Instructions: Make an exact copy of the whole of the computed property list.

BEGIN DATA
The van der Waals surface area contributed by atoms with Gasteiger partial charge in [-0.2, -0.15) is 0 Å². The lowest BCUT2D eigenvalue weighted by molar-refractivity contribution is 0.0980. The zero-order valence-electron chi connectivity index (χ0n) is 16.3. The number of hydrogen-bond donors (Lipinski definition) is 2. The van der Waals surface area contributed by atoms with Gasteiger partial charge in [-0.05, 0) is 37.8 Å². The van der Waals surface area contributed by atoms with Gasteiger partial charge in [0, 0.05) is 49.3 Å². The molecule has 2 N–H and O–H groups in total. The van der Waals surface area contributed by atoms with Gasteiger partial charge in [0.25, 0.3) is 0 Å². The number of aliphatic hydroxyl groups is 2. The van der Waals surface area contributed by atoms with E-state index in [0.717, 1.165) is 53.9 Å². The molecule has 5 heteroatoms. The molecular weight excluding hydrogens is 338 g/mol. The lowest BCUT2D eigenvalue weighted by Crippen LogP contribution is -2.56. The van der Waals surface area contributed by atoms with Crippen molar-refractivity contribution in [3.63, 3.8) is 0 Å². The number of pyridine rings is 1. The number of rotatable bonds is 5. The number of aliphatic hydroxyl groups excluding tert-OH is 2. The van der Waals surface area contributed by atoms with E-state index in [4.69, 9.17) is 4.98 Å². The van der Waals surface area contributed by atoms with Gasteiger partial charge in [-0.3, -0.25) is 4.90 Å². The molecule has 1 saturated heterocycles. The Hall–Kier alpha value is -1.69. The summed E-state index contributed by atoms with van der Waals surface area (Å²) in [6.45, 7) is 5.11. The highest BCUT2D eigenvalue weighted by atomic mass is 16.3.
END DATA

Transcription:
The van der Waals surface area contributed by atoms with Gasteiger partial charge in [-0.2, -0.15) is 0 Å². The lowest BCUT2D eigenvalue weighted by molar-refractivity contribution is 0.0980. The zero-order valence-electron chi connectivity index (χ0n) is 16.3. The number of hydrogen-bond donors (Lipinski definition) is 2. The van der Waals surface area contributed by atoms with Gasteiger partial charge in [-0.05, 0) is 37.8 Å². The van der Waals surface area contributed by atoms with Gasteiger partial charge in [0, 0.05) is 49.3 Å². The molecule has 2 N–H and O–H groups in total. The van der Waals surface area contributed by atoms with Gasteiger partial charge in [0.25, 0.3) is 0 Å². The number of aliphatic hydroxyl groups is 2. The van der Waals surface area contributed by atoms with E-state index in [0.717, 1.165) is 53.9 Å². The molecule has 5 heteroatoms. The molecular weight excluding hydrogens is 338 g/mol. The lowest BCUT2D eigenvalue weighted by Crippen LogP contribution is -2.56. The van der Waals surface area contributed by atoms with Crippen molar-refractivity contribution in [3.63, 3.8) is 0 Å². The number of pyridine rings is 1. The number of rotatable bonds is 5. The number of aliphatic hydroxyl groups excluding tert-OH is 2. The van der Waals surface area contributed by atoms with E-state index in [4.69, 9.17) is 4.98 Å². The van der Waals surface area contributed by atoms with Gasteiger partial charge in [-0.3, -0.25) is 4.90 Å². The molecule has 1 saturated heterocycles. The Hall–Kier alpha value is -1.69. The summed E-state index contributed by atoms with van der Waals surface area (Å²) in [6.45, 7) is 5.11. The highest BCUT2D eigenvalue weighted by atomic mass is 16.3.